bool containsKey3 = hashtable.Contains("Key3");

            // Check if the hashtable contains the value "Value2"
            bool containsValue = hashtable.ContainsValue("Value2");              

            // foreach loop to Iterate through the hashtable
            foreach (DictionaryEntry entry in hashtable)
            {
                Console.WriteLine("Key: {0}, Value: {1}", entry.Key, entry.Value);
            }
            // Remove the element with the key "Key1" from the hashtable
            hashtable.Remove("Key1");

            // Clear all elements from the hashtable
            hashtable.Clear();

            Console.ReadKey();
        }
    }
}

Remove elements from the Hashtable

  • We can use the Remove() method to remove a specific key-value pair from a C# Hashtable, However, if the key you specify doesn’t exist in the Hashtable, this method will throw a KeyNotfoundException. To avoid this, you can use the ContainsKey() method to check if the key exists before calling Remove().
  • If we want to remove all the key-value pairs from a C# Hashtable at once, we can use the Clear() method.
// Creating new Hashtable.
            Hashtable fruits = new Hashtable();

            // Add some key/value pairs to the hashtable
            fruits.Add("Key1", "Mango");
            fruits.Add("Key2", "Apple");
            fruits.Add("Key3", "Banana");

            fruits.Remove("Key2"); // removes Key2 data
            //fruits.Remove("Key4"); //throws runtime exception: KeyNotFoundException

            if (fruits.ContainsKey("key4"))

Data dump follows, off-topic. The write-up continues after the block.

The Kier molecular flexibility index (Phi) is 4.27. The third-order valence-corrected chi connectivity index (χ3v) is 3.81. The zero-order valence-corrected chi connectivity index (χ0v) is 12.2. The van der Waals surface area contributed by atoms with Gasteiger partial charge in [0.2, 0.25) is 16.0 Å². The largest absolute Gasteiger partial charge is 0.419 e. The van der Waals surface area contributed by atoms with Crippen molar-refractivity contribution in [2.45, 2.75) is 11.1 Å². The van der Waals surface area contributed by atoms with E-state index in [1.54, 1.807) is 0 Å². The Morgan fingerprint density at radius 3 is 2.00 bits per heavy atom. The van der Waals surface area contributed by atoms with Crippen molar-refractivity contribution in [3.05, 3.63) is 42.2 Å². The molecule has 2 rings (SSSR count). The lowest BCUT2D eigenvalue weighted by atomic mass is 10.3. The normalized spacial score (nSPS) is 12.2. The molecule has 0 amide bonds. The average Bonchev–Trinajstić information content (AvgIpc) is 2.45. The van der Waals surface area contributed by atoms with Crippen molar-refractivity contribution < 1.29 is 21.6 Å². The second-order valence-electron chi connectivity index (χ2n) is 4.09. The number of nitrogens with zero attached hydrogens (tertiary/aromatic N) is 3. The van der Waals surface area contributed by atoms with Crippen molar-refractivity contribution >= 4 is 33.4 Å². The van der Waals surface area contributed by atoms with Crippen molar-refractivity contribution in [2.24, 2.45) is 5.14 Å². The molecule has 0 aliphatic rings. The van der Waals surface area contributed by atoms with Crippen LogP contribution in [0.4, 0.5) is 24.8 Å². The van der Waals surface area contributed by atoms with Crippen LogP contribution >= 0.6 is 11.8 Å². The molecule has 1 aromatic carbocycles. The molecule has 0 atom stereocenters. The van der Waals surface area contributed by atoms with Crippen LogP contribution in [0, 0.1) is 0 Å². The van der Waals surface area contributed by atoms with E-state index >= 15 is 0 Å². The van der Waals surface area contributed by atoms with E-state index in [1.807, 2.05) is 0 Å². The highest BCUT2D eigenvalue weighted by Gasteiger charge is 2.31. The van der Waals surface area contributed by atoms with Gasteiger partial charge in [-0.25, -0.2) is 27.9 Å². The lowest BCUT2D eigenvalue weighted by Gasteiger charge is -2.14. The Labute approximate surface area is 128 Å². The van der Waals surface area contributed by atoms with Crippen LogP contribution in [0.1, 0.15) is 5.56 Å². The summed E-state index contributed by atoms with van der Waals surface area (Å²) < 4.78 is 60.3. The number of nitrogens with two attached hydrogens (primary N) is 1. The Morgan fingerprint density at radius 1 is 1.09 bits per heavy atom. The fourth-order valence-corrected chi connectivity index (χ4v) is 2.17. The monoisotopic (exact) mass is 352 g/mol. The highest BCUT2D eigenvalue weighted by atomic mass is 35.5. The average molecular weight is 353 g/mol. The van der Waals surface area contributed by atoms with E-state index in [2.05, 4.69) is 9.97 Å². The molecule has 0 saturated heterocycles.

{ // check key before removing it from the hashtable.
                fruits.Remove("key4");
            }
            fruits.Clear(); //Removes all elements from the collection

Following are some advantages and disadvantages of using the Hashtable class in C#:

Advantages of Hashtable:

  • Fast lookup: Hashtables provide fast lookup for key/value pairs, with average-case O(1) time complexity for most operations.
  • Thread-safe: The Hashtable class is thread-safe, so we can use it in multithreaded applications without the need for external synchronization.
  • Fast data access: It allows you to quickly find and access the data even when the amount of data is huge.

Disadvantages of Hashtable:

  • Unordered keys: The keys in a Hashtable are not stored in a particular order, so you cannot rely on the order in which they are enumerated.
  • Non-generic: The Hashtable class is not a generic collection, so you need to cast the keys and values to the appropriate data types when accessing them.
  • Slower insertion and deletion: Inserting and deleting elements from a Hashtable can be slower than other data structures, with average-case O(1) time complexity.

In general, Hashtable is a good choice when you need fast lookups and thread safety, but if you need faster insertion and deletion, you may need to consider using a different data structure such as Dictionary.

References: MSDN-Hashtable class

FAQ: C# Hashtable

Here are some frequently asked questions (FAQs) about the System.Collections.Hashtable class in C#:

Q: What is a hashtable in C#?

A: A hashtable is a non-generic collection that stores key/value pairs and provides fast lookups for those pairs.

Q: How you can add elements to a hashtable in C#?

A: you can use the Add method to add elements to a Hashtable in C#. For example:
Hashtable ht = new Hashtable();
ht.Add("Key1", "Value001");

Q: How can you remove elements from a hashtable in C#?

A: you can use the Remove method to remove or delete an element from a Hashtable in C#.
ht.Remove("Key1");

Q: What is the time complexity of operations on a hashtable in C#?

A: The time complexity of operations on a Hashtable in C# is generally O(1) for most operations, including lookup, insertion, and deletion. However, in the worst case, the time complexity can be O(n), where n is the number of elements in the Hashtable.

Here are some recommended articles on collections:

If you enjoyed this post, please share it with your friends or leave a comment below.

5 1 vote
Article Rating
Subscribe
Notify of
guest

0 Comments
Inline Feedbacks
View all comments